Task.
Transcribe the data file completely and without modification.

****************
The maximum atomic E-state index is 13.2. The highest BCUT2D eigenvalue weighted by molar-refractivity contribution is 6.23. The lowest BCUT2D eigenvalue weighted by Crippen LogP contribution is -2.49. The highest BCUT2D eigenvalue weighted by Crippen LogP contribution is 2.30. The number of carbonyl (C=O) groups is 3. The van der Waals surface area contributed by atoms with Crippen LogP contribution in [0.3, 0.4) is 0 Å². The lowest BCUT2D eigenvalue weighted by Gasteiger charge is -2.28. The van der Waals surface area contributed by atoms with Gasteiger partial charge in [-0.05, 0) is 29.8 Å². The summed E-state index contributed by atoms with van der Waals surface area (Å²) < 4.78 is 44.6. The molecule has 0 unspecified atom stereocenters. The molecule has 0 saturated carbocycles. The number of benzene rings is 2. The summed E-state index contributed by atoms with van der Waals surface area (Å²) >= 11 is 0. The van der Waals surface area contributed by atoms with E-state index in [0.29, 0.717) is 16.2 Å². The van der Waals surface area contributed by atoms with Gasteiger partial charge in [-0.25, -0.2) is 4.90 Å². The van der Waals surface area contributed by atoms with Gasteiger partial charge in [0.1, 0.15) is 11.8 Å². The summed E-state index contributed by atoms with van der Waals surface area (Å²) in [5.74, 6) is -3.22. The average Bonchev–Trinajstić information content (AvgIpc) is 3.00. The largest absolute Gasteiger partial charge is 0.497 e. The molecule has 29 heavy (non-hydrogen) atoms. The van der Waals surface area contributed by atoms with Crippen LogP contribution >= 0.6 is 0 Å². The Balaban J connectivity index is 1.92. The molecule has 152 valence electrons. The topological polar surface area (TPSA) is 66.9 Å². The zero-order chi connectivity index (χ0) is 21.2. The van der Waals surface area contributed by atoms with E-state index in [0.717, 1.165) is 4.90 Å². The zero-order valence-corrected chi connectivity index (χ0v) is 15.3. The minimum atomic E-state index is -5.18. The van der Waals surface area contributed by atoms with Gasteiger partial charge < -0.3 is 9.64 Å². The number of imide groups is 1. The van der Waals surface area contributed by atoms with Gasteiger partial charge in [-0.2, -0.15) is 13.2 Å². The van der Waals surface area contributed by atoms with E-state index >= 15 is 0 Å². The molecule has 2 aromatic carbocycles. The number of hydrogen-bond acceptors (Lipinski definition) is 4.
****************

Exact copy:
The maximum atomic E-state index is 13.2. The highest BCUT2D eigenvalue weighted by molar-refractivity contribution is 6.23. The lowest BCUT2D eigenvalue weighted by Crippen LogP contribution is -2.49. The highest BCUT2D eigenvalue weighted by Crippen LogP contribution is 2.30. The number of carbonyl (C=O) groups is 3. The van der Waals surface area contributed by atoms with Crippen LogP contribution in [0.3, 0.4) is 0 Å². The lowest BCUT2D eigenvalue weighted by Gasteiger charge is -2.28. The van der Waals surface area contributed by atoms with Gasteiger partial charge in [-0.05, 0) is 29.8 Å². The summed E-state index contributed by atoms with van der Waals surface area (Å²) < 4.78 is 44.6. The molecule has 0 unspecified atom stereocenters. The molecule has 0 saturated carbocycles. The number of benzene rings is 2. The summed E-state index contributed by atoms with van der Waals surface area (Å²) >= 11 is 0. The van der Waals surface area contributed by atoms with E-state index in [0.29, 0.717) is 16.2 Å². The van der Waals surface area contributed by atoms with Gasteiger partial charge in [-0.25, -0.2) is 4.90 Å². The van der Waals surface area contributed by atoms with Gasteiger partial charge in [0.1, 0.15) is 11.8 Å². The summed E-state index contributed by atoms with van der Waals surface area (Å²) in [5.74, 6) is -3.22. The average Bonchev–Trinajstić information content (AvgIpc) is 3.00. The largest absolute Gasteiger partial charge is 0.497 e. The molecule has 29 heavy (non-hydrogen) atoms. The van der Waals surface area contributed by atoms with Crippen LogP contribution >= 0.6 is 0 Å². The Balaban J connectivity index is 1.92. The molecule has 152 valence electrons. The topological polar surface area (TPSA) is 66.9 Å². The zero-order chi connectivity index (χ0) is 21.2. The van der Waals surface area contributed by atoms with E-state index in [0.717, 1.165) is 4.90 Å². The zero-order valence-corrected chi connectivity index (χ0v) is 15.3. The minimum atomic E-state index is -5.18. The van der Waals surface area contributed by atoms with Gasteiger partial charge < -0.3 is 9.64 Å². The number of imide groups is 1. The van der Waals surface area contributed by atoms with Gasteiger partial charge in [-0.2, -0.15) is 13.2 Å². The van der Waals surface area contributed by atoms with E-state index >= 15 is 0 Å². The molecule has 2 aromatic carbocycles. The number of hydrogen-bond acceptors (Lipinski definition) is 4.